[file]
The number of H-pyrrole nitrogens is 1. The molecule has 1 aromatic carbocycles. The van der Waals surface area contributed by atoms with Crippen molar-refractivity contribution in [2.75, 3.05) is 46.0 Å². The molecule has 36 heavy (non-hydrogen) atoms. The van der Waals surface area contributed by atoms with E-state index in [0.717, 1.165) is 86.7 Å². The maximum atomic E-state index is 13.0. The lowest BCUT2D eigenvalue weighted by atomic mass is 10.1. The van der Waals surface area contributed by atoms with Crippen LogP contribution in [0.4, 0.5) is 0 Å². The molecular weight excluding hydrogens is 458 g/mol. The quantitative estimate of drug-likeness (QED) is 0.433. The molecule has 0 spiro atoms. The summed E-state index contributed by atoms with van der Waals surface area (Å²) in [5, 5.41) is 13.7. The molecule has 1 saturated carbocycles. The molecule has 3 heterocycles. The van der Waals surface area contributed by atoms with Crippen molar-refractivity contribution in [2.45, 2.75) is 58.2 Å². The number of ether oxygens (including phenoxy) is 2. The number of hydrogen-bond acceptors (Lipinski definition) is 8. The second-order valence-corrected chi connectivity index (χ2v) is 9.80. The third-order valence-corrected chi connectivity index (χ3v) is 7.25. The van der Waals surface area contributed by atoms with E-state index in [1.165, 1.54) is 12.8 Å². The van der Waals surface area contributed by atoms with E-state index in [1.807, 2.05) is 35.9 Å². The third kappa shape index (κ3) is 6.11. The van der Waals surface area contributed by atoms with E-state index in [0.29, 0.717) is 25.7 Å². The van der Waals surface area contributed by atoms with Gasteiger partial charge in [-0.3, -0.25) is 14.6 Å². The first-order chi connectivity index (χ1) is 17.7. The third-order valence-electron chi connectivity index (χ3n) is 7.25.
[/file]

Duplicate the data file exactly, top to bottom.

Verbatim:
The number of H-pyrrole nitrogens is 1. The molecule has 1 aromatic carbocycles. The van der Waals surface area contributed by atoms with Crippen molar-refractivity contribution in [2.75, 3.05) is 46.0 Å². The molecule has 36 heavy (non-hydrogen) atoms. The van der Waals surface area contributed by atoms with E-state index in [0.717, 1.165) is 86.7 Å². The maximum atomic E-state index is 13.0. The lowest BCUT2D eigenvalue weighted by atomic mass is 10.1. The van der Waals surface area contributed by atoms with Crippen LogP contribution in [0.4, 0.5) is 0 Å². The molecular weight excluding hydrogens is 458 g/mol. The quantitative estimate of drug-likeness (QED) is 0.433. The molecule has 0 spiro atoms. The summed E-state index contributed by atoms with van der Waals surface area (Å²) in [5, 5.41) is 13.7. The molecule has 1 saturated carbocycles. The molecule has 3 heterocycles. The van der Waals surface area contributed by atoms with Crippen molar-refractivity contribution in [2.45, 2.75) is 58.2 Å². The number of ether oxygens (including phenoxy) is 2. The number of hydrogen-bond acceptors (Lipinski definition) is 8. The second-order valence-corrected chi connectivity index (χ2v) is 9.80. The third-order valence-corrected chi connectivity index (χ3v) is 7.25. The van der Waals surface area contributed by atoms with E-state index in [1.165, 1.54) is 12.8 Å². The van der Waals surface area contributed by atoms with E-state index in [1.807, 2.05) is 35.9 Å². The third kappa shape index (κ3) is 6.11. The van der Waals surface area contributed by atoms with E-state index in [0.29, 0.717) is 25.7 Å². The van der Waals surface area contributed by atoms with Gasteiger partial charge in [-0.3, -0.25) is 14.6 Å². The first-order chi connectivity index (χ1) is 17.7. The third-order valence-electron chi connectivity index (χ3n) is 7.25.